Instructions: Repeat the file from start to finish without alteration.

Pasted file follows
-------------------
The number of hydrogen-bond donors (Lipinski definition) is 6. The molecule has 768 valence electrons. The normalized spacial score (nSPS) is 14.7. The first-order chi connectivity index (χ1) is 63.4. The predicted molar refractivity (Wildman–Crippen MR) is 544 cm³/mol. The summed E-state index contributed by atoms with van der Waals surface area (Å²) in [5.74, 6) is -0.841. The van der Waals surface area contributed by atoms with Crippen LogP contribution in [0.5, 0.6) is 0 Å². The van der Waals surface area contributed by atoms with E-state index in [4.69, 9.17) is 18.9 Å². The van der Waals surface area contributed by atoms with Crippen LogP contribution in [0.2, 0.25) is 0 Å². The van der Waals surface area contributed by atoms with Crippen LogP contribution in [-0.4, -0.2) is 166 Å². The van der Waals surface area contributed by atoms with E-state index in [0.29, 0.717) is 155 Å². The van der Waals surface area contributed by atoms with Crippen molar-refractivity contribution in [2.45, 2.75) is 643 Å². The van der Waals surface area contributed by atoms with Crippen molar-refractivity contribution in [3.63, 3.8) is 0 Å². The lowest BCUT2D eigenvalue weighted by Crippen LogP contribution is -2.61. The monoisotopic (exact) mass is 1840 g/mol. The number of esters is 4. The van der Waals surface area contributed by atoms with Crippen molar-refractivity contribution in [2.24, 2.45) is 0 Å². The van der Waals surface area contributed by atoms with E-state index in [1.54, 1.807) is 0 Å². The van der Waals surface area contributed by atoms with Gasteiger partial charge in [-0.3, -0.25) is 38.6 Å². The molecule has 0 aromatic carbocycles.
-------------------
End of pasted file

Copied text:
The number of hydrogen-bond donors (Lipinski definition) is 6. The molecule has 768 valence electrons. The normalized spacial score (nSPS) is 14.7. The first-order chi connectivity index (χ1) is 63.4. The predicted molar refractivity (Wildman–Crippen MR) is 544 cm³/mol. The summed E-state index contributed by atoms with van der Waals surface area (Å²) in [5.74, 6) is -0.841. The van der Waals surface area contributed by atoms with Crippen LogP contribution in [0.5, 0.6) is 0 Å². The van der Waals surface area contributed by atoms with E-state index in [4.69, 9.17) is 18.9 Å². The van der Waals surface area contributed by atoms with Crippen LogP contribution in [0.2, 0.25) is 0 Å². The van der Waals surface area contributed by atoms with Crippen LogP contribution in [-0.4, -0.2) is 166 Å². The van der Waals surface area contributed by atoms with E-state index in [0.29, 0.717) is 155 Å². The van der Waals surface area contributed by atoms with Crippen molar-refractivity contribution in [2.45, 2.75) is 643 Å². The van der Waals surface area contributed by atoms with Crippen molar-refractivity contribution in [3.63, 3.8) is 0 Å². The lowest BCUT2D eigenvalue weighted by Crippen LogP contribution is -2.61. The monoisotopic (exact) mass is 1840 g/mol. The number of esters is 4. The van der Waals surface area contributed by atoms with Crippen molar-refractivity contribution in [2.24, 2.45) is 0 Å². The van der Waals surface area contributed by atoms with E-state index in [1.54, 1.807) is 0 Å². The van der Waals surface area contributed by atoms with Gasteiger partial charge in [-0.3, -0.25) is 38.6 Å². The molecule has 0 aromatic carbocycles.